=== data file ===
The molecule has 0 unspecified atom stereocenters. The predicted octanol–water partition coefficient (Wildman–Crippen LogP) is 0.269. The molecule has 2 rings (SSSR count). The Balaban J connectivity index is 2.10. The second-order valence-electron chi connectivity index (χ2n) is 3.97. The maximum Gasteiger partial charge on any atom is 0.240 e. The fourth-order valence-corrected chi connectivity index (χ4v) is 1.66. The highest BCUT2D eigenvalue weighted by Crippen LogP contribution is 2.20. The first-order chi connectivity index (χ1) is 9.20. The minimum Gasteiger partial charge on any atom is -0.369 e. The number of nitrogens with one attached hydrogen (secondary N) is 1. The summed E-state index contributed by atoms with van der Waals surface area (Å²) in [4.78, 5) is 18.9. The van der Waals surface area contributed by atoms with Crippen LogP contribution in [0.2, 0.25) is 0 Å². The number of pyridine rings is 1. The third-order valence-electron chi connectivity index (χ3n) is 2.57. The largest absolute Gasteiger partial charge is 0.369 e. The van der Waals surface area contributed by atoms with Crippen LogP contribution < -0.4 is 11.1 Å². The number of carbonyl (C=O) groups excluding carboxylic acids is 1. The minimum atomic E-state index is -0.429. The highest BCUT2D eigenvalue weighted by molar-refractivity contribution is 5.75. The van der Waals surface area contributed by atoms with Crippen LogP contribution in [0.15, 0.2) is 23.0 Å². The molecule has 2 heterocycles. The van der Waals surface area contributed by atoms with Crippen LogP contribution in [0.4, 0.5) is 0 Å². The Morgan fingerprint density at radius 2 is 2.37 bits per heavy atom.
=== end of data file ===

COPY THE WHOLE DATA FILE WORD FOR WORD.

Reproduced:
The molecule has 0 unspecified atom stereocenters. The predicted octanol–water partition coefficient (Wildman–Crippen LogP) is 0.269. The molecule has 2 rings (SSSR count). The Balaban J connectivity index is 2.10. The second-order valence-electron chi connectivity index (χ2n) is 3.97. The maximum Gasteiger partial charge on any atom is 0.240 e. The fourth-order valence-corrected chi connectivity index (χ4v) is 1.66. The highest BCUT2D eigenvalue weighted by Crippen LogP contribution is 2.20. The first-order chi connectivity index (χ1) is 9.20. The minimum Gasteiger partial charge on any atom is -0.369 e. The number of nitrogens with one attached hydrogen (secondary N) is 1. The summed E-state index contributed by atoms with van der Waals surface area (Å²) in [4.78, 5) is 18.9. The van der Waals surface area contributed by atoms with Crippen LogP contribution in [0.2, 0.25) is 0 Å². The number of pyridine rings is 1. The third-order valence-electron chi connectivity index (χ3n) is 2.57. The largest absolute Gasteiger partial charge is 0.369 e. The van der Waals surface area contributed by atoms with Crippen LogP contribution < -0.4 is 11.1 Å². The number of carbonyl (C=O) groups excluding carboxylic acids is 1. The minimum atomic E-state index is -0.429. The highest BCUT2D eigenvalue weighted by molar-refractivity contribution is 5.75. The van der Waals surface area contributed by atoms with Crippen LogP contribution in [0.15, 0.2) is 23.0 Å². The molecule has 2 heterocycles. The van der Waals surface area contributed by atoms with Crippen LogP contribution in [0.4, 0.5) is 0 Å². The Morgan fingerprint density at radius 2 is 2.37 bits per heavy atom.